A respected storyteller and echoer of the oral tradition of the First Nations, Dovie Thomason is truly a treat to behold. Weaving together traditional lore of the Kiowa Apache, tales of her father, and stories from her work with NASA, Dovie captivates our students. To illustrate the degree to which our students took to Dovie, this conversation took place over an hour after the end of her performance because of the sheer number of students who just wanted a few moments to meet and thank her.

What has been your experience interacting with students at Explo this summer, both during your presentation and in the courses you visited?
The students are extremely willing to trust and go anywhere. They gave a lot of clues about being moral, ethical, having values... they were just throwing clues out again and again. Give us that, give us this, give us that. They were quite rich. There's always this wonderful moment when you get three boys, like the ones in the front row who like sarcasm and Oscar Wilde. Who knew! Who would have known they would sit there and have a fanboy kind of moment with a woman in her mid-60s. "You're so cool!" That's so cool that they think that.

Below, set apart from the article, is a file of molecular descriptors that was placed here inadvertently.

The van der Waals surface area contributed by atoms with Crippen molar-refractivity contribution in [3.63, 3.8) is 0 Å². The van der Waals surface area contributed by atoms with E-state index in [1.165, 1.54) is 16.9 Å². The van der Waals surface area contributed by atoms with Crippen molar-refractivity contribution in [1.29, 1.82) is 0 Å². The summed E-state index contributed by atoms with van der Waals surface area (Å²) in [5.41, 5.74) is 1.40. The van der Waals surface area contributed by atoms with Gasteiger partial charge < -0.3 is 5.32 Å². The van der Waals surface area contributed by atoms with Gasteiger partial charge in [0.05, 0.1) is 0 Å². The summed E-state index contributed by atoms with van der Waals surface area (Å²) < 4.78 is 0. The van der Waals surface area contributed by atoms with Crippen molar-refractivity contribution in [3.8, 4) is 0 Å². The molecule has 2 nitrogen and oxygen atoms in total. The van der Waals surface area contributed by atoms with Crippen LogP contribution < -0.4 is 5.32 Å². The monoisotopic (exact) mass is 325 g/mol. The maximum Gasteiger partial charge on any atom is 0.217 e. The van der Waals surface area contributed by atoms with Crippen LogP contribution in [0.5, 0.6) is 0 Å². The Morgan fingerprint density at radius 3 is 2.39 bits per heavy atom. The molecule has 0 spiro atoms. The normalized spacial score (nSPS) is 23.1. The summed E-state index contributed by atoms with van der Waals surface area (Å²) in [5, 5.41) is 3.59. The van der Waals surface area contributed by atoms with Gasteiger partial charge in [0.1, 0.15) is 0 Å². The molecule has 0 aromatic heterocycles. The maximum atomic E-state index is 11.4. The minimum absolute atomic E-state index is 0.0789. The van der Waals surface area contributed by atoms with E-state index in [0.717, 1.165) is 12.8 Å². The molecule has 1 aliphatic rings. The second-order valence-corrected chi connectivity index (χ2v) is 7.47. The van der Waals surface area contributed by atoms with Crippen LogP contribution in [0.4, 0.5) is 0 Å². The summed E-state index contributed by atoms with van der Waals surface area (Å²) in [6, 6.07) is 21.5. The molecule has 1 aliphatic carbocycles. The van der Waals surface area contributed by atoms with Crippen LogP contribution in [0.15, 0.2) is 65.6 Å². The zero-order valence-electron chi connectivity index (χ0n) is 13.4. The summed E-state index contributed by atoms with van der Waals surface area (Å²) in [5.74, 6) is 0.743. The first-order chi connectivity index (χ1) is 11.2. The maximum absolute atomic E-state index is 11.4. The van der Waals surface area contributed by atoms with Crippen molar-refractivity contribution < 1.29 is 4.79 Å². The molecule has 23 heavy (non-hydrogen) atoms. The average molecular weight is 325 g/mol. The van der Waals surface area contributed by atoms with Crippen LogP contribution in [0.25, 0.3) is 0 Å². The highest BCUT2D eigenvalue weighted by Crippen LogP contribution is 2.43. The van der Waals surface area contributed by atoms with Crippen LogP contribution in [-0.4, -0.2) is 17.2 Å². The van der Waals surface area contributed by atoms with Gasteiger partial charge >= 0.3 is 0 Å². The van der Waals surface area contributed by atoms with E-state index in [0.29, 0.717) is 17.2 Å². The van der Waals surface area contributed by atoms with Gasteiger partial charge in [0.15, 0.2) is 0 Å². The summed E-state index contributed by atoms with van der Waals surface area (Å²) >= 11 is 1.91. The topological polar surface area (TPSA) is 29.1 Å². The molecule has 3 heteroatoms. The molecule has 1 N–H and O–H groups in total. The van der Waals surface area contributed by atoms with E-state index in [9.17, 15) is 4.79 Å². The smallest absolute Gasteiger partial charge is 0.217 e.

What do you enjoy most about working with students in this age group?
I talk to a lot of storytellers that don't want to go anywhere near this age group, but I think they're the best. They have enough family values, and experience, and culture, as well as 10 years or more of influential teachers, scout leaders, family members... other adults who have been influential, or inspirational, or who have affected them in some way. They are looking for other adults to model from who aren't family. They're building selves — they are actively building selves. In psychology, they call it individuating. They are taking the step beyond clan, family, blood relation, neighborhood, religion, gender, and are starting to step out into it. "I'm in the class of 2016, and I'm in the marching band, and I read Sci-Fi." They're starting to take these things and their parents can no longer influence them in the same way because they can filter now.

If I say something, they're comparing me sometimes to a mother, but I am their grandparent's age (which is kind of cool!). I'm a safe person. I'm asking them to be principled. I'm not asking them to agree with me, but I'm asking them to be principled and to be thoughtful, and to question, and to be analytical, and to be passionate. And they want to hear it! They don't find that awkward, or corny, or like a motivational speaker from high school or anything like that. They take it differently. I think it's because it's sandwiched with story. I go out of it into metaphor, and then come back, and then back out. It used to be that i just did story, story, story, story, story with nothing in between.

I talk to a lot of storytellers that don't want to go anywhere near this age group, but I think they're the best... They're bright and they're able. I certainly believe that they're stardust, they're good people who will care about good things and they know that.